a measured response -- to the atrocities in syria was long overdue. >> it was a well done, well orchestrated strike that i was very proud of the president on. the president promised to come to washington and drain the swamp. instead of draining the swamp, he dredged it to fill it with nepotism. >> except for steve bannon, i think the staff has been terrific. his staff o n national security is one of the best. reporter: you might wonder how they make their marriage work with these political differences, but they do. >> we have had disagreements about this our entire relationship, but we can have discussions and argue and disagree without disrespecting each other. >> we're not in election mode. now we have a present. >> till he's impeached. that's coming very soon, but i still love you. tim: what a great pair.
2:53 pm
for half a century, richard long has used his -- to find inspiration for his abstract ulcers. -- sculptures. his latest exhibition is in the east of england. ♪ reporter: norfolk. ♪ the grand 18th century home of powerfult walpole, a politician with a passion for painting. hiss long gone, as is collection, and not his appetite for art shared by the current owner, although his taste is a little different. contemporary minimalism meet georgian magnificence within a division of richard's sculptures. >> it's an amazing opportunity to make all of these grand works in t his grand, very english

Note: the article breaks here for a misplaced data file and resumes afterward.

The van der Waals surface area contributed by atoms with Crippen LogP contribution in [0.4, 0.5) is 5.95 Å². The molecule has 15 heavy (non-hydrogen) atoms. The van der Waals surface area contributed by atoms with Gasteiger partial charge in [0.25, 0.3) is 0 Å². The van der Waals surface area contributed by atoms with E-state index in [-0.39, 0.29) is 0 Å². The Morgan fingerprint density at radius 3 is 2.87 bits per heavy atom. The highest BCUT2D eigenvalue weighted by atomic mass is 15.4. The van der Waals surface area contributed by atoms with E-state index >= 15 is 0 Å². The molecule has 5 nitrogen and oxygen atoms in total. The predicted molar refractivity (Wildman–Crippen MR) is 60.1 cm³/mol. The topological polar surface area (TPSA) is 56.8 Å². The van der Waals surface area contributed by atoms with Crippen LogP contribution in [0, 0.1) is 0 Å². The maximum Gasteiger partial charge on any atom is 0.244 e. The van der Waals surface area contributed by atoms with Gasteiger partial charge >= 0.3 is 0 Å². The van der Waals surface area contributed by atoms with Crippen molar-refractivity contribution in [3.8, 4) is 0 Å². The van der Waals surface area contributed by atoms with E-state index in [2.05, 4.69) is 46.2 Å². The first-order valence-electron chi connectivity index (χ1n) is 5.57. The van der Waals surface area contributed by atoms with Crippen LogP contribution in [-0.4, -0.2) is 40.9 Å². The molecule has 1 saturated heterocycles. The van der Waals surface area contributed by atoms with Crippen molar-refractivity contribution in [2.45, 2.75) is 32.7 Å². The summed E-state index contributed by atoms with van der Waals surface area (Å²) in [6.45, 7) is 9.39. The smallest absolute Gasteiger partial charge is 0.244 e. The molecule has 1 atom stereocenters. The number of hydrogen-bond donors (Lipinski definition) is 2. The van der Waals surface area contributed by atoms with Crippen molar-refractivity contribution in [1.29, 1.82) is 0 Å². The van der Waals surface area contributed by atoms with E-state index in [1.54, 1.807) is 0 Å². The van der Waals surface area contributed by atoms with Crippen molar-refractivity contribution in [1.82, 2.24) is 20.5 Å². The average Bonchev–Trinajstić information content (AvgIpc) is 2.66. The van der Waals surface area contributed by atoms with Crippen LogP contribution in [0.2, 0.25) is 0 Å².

2:54 pm
landscape. reporter: long is a landscape artist but probably not in the way that sir robert walpole would've understood. he does not paint or sculpt. >> my preference is to use the natural raw materials of the world. i order these materials into,that's what humans do, they make order out of the natural chaos. reporter: his art is not so much butt taming nature accentuating its beauty with circles of overlapping flint and hand picked stone. >> i have always used stones, because that is what the world is made of. i can find stone anywhere in the world, almost. so, that means i can be an artists wherever i happen to be walking. reporter: and walking is what he does, from his early days as a student when he made his mark by pacing up and down the field, to his roaming of acres looking for
2:55 pm